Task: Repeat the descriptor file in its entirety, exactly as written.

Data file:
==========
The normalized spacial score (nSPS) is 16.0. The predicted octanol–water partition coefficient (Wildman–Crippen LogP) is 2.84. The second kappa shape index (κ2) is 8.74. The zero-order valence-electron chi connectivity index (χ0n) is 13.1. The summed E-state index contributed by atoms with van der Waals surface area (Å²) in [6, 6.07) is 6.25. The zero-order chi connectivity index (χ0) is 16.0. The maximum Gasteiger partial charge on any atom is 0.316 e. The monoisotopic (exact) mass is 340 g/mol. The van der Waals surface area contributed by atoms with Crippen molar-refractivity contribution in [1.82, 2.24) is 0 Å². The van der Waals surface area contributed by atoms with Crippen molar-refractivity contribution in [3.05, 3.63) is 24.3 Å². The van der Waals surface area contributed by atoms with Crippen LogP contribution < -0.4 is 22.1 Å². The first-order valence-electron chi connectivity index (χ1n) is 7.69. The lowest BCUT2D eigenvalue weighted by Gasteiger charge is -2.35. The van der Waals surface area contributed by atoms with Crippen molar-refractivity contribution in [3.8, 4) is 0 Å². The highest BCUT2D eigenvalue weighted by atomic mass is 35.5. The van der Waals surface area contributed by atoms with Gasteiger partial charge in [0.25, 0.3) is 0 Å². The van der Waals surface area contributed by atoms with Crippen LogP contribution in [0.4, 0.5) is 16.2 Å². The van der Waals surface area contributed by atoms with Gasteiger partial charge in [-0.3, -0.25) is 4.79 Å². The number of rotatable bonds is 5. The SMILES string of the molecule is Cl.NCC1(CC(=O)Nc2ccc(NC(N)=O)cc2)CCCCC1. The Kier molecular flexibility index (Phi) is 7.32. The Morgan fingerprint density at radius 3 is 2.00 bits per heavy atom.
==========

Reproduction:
The normalized spacial score (nSPS) is 16.0. The predicted octanol–water partition coefficient (Wildman–Crippen LogP) is 2.84. The second kappa shape index (κ2) is 8.74. The zero-order valence-electron chi connectivity index (χ0n) is 13.1. The summed E-state index contributed by atoms with van der Waals surface area (Å²) in [6, 6.07) is 6.25. The zero-order chi connectivity index (χ0) is 16.0. The maximum Gasteiger partial charge on any atom is 0.316 e. The monoisotopic (exact) mass is 340 g/mol. The van der Waals surface area contributed by atoms with Crippen molar-refractivity contribution in [1.82, 2.24) is 0 Å². The van der Waals surface area contributed by atoms with Crippen molar-refractivity contribution in [3.05, 3.63) is 24.3 Å². The van der Waals surface area contributed by atoms with Crippen LogP contribution < -0.4 is 22.1 Å². The first-order valence-electron chi connectivity index (χ1n) is 7.69. The lowest BCUT2D eigenvalue weighted by Gasteiger charge is -2.35. The van der Waals surface area contributed by atoms with Crippen molar-refractivity contribution in [3.8, 4) is 0 Å². The highest BCUT2D eigenvalue weighted by atomic mass is 35.5. The van der Waals surface area contributed by atoms with Gasteiger partial charge in [0.25, 0.3) is 0 Å². The van der Waals surface area contributed by atoms with Crippen LogP contribution in [0.4, 0.5) is 16.2 Å². The van der Waals surface area contributed by atoms with Gasteiger partial charge in [-0.3, -0.25) is 4.79 Å². The number of rotatable bonds is 5. The SMILES string of the molecule is Cl.NCC1(CC(=O)Nc2ccc(NC(N)=O)cc2)CCCCC1. The Kier molecular flexibility index (Phi) is 7.32. The Morgan fingerprint density at radius 3 is 2.00 bits per heavy atom.